All is not well in the world of wizards. That Voldemort (Fiennes), the death-cheating, serpentine bane of all wand-bearers, is back is now an undisputed fact and the time where his followers stood by tacitly abiding by the laws of wizardkind is long gone.
The moving paintings and ghost that haunt the once cheery halls of Hogwarts School of Witchcraft and Wizardry now know of fascist methods of indoctrination imposed upon the minds of the students and brutality that is enforced by the administration now headed by Severus Snape (Rickman). But a bunch of Potter loyalists, led by the bumbling Neville Longbottom, put up a brave front against the said tyranny.
Carrying on from where the last one left off, with Harry — chief target of Voldemort and the dark magic-tainted ministry of magic — and his loyal friends Ron and Hermione make a break from Malfoy Manor (thanks to the valiant efforts of House elf Dobby) to wind up at the doorstep of Ron’s brother Bill Weasley. With them are the shrewd banker goblin Griphook, master wand-maker Ollivander and the mystical sword of Godric Gryffindor.
After putting aside their misgivings about each other, the trio resumes its horcrux hunt. But Voldemort now possesses the elder wand, an instrument of magic that renders him unstoppable, and is primed for an attack on Harry’s (and his own — very alike, those two) only true childhood home — Hogwarts.
With the race for horcruxes considerably less nerve-wracking and frantic than in the book, the film trims down on some of the suspense Rowling sowed in her book (the mission to Bellatrix Lestrange’s vault at the cavernous marbled-halled Gringotts Wizarding Bank, for example) in favour of sweeping action sequences like the siege of Hogwarts, where the wand-toting young ‘uns (and the plucky staff) must put up a daring last stand against hordes of death-eaters (Voldemort’s cabal of ‘pure-blooded wizards and witches’), primitive giants, hoary spiders and what not that are summoned from the forbidden forest on the edge of the castle’s grounds.
But Deathly Hallows Part 2 isn’t all about the action. Most of the emotional intelligence and thematic ingenuity of the text has been translated well enough onto celluloid with knowledge that a para-for-para adaptation would be impossible.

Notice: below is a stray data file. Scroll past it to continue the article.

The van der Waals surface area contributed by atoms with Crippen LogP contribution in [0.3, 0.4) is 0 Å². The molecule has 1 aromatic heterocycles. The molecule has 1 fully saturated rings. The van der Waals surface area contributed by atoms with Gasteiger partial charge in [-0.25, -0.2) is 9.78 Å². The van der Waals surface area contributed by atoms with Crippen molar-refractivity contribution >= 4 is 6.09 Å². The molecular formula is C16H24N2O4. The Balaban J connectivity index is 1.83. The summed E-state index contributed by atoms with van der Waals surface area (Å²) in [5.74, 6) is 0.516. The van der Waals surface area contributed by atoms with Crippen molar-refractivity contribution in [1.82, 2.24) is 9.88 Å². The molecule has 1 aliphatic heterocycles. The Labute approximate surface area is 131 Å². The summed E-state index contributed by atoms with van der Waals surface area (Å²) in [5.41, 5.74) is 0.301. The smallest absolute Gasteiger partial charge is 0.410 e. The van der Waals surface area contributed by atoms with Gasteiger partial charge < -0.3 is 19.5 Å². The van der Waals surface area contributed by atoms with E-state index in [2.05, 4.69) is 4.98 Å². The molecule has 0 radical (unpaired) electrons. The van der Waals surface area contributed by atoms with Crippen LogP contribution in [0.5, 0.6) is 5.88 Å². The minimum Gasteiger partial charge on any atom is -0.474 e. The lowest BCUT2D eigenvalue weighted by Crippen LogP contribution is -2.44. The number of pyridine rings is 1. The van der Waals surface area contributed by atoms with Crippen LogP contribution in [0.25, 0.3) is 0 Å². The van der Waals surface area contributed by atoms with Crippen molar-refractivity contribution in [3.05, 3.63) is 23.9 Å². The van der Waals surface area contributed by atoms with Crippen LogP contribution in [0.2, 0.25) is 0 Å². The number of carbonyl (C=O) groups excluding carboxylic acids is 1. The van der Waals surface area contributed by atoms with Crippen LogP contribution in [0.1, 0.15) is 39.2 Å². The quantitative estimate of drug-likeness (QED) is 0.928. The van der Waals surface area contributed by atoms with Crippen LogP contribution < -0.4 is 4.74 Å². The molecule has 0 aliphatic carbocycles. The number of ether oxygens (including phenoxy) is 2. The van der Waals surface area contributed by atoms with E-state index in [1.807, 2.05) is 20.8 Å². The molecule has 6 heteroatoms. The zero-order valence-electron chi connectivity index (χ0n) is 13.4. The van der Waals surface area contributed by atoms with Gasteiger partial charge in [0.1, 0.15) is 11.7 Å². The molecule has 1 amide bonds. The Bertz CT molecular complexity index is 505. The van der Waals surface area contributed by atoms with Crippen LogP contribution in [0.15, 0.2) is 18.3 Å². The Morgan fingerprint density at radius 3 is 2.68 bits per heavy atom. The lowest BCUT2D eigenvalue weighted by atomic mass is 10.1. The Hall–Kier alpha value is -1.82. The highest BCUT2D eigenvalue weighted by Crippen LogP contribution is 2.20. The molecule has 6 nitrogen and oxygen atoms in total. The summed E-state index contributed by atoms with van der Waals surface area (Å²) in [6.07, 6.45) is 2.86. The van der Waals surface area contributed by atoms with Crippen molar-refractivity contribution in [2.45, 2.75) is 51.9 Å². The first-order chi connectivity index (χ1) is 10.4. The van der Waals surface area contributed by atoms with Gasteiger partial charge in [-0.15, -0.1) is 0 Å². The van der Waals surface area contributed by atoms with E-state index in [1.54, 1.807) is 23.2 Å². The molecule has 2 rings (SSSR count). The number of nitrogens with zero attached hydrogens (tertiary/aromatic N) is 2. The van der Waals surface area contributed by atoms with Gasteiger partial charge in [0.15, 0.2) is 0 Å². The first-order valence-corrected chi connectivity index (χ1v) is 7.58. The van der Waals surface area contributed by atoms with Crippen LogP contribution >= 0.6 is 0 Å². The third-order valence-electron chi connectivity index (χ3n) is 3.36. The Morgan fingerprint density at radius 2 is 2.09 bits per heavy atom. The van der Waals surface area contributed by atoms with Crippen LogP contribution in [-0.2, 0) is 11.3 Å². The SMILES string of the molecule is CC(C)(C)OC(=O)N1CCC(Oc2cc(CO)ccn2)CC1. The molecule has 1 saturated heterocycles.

For example, the film adeptly puts across the book’s theme about fear – a universal emotion felt but never succumbed to by Potter and his lot — and its sway over the human soul. Voldemort, himself afraid of dying, manipulates his minions, most of whom regard themselves as the noblest and purest of blood among their stock, into performing heinous acts by inspiring fear and reducing them to snivelling cowards.
One important element of the story — Hogwart’s sainted principal Albus Dumbledore’s apparent lack of trust and manifold secrets, a cause of anguish in Potter — that provided insights to the man’s antecedents and follies of youth is only hinted at but never touched upon. Snape’s hidden relationship to Dumbledore and Potter (yes, you can heave a sigh of relief) thankfully is.
The visuals and the score, comprising rich foreboding and elegiac tones, and solid, mature acting from the cast (how could you go wrong with such an ensemble?) does wonders for the film.
Deathly Hallows Part 2, for a concluding chapter in a saga of mystery solving, curse dodging, Polyjuice potion-induced transformations ends on a touching (which could be corny to some) note in the absence of the never-ending goodbyes scene (Return of the King, I’m looking at you).
Allow this reviewer to reiterate his stand on the Potter adaptations: Mere visual accompaniments to the books. This one manages to be slightly more than that.